Mindfulness isn’t a thing, it’s the absence of a thing. The thing that mindfulness is an absence of is unconscious conditioned responses. This is where we respond to an experience the way that we have learned to, without conscious awareness or thought.
How we spend our live in unconscious consciousness
This might be just how we spend our time while traveling our it could be something deeper such as how we respond to a family member or a colleague.
These sort if responses aren’t bad, but one unconscious response can lead to another and we can find ourselves with a complex pattern of behaviour that just limits our happiness and peace of mind.
Unconscious responses in action
Let me give you an example. Let’s take commuting. Thinking back to when I was working in central London, the commute, especially the morning commute, was a significant source of stress for me.
I was one of those people that calculates where the doors of the train would be, then stands there hoping to get into the train first. The reason for that is that I could then get a seat and I wouldn’t be squashed up against the other commuters when the train was busy which would add to my already significant burden of stress. When the doors opened I would dash for any seats I could find, but sometimes, someone would beat me to it. When that happened I would purse my lips and then spend the journey standing and seething internally. My thoughts were invariably about what I was going to do at work, going round and round in my head for the entire journey.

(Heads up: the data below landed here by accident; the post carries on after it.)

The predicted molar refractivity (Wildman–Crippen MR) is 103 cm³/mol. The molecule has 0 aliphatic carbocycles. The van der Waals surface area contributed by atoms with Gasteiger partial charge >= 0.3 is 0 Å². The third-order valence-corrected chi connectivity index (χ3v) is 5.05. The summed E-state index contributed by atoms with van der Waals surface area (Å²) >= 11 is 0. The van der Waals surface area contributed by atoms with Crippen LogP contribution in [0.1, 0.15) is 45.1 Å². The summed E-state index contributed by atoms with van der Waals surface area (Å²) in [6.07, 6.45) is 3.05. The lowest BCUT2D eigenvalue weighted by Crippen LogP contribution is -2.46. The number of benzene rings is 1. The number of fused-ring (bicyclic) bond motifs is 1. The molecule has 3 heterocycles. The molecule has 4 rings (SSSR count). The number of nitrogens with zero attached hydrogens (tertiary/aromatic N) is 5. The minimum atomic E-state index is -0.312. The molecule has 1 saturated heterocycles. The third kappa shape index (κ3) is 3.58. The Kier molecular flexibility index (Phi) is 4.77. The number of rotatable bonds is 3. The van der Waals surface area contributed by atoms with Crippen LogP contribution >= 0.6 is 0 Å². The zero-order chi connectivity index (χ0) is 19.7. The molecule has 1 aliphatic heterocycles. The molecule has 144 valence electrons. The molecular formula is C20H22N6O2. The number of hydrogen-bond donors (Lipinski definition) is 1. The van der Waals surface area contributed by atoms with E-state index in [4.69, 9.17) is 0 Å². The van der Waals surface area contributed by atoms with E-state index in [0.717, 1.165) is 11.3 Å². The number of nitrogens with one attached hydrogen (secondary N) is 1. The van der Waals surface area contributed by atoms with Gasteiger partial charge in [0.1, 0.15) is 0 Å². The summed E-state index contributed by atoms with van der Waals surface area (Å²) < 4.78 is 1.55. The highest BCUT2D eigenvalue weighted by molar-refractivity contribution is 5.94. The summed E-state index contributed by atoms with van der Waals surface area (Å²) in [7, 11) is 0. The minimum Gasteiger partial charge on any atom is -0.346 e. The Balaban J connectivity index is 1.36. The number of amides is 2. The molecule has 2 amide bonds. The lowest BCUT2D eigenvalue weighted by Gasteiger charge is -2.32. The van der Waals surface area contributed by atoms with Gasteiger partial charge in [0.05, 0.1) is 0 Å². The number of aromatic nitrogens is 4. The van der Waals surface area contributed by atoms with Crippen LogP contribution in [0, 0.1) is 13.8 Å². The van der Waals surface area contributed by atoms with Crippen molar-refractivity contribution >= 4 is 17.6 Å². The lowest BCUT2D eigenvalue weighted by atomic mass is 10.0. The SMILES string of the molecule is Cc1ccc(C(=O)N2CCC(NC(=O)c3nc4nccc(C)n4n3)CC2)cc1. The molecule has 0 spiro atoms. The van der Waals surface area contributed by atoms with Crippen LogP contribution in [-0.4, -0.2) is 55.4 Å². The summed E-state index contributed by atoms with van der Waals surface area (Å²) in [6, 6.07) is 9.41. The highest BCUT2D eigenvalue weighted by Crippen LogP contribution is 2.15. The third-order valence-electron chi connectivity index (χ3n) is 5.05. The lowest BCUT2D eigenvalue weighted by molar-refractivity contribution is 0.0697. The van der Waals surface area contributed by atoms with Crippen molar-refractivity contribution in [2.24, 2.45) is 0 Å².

This would then be one of the many negative experiences that would add up to my having a bad day. I had a lot of bad days. I know I wasn’t alone.
In time, as I developed my mindfulness practice, that same scenario would still play out but at some point I would become aware of how my response to that experience was making me feel. This means that I would feel the Internal sensation of my personal stress and it would dissolve or dissipate. This is what happens to negative emotions when we develop mindfulness. They subside and we regain a sense of proportion. Our responses are proportionate to the experience.
Now, if that happened to me I would become aware instantly of any negative emotional response, I focus my awareness on it and it subsides.
Whether I’m standing or sitting, I can meditate to calm my mind no matter how crowded the train gets.
I still like to get a seat on the train but it has stopped being a problem when I don’t.
I hope this helps to give you an idea of how mindfulness can help you. If you’d like to try mindfulness training, come to one off my drop-in classes, book a course or arrange for a free online mindfulness coaching session.
Robert teaches mindfulness courses at Bromley Mindfulness. Click here to find out more.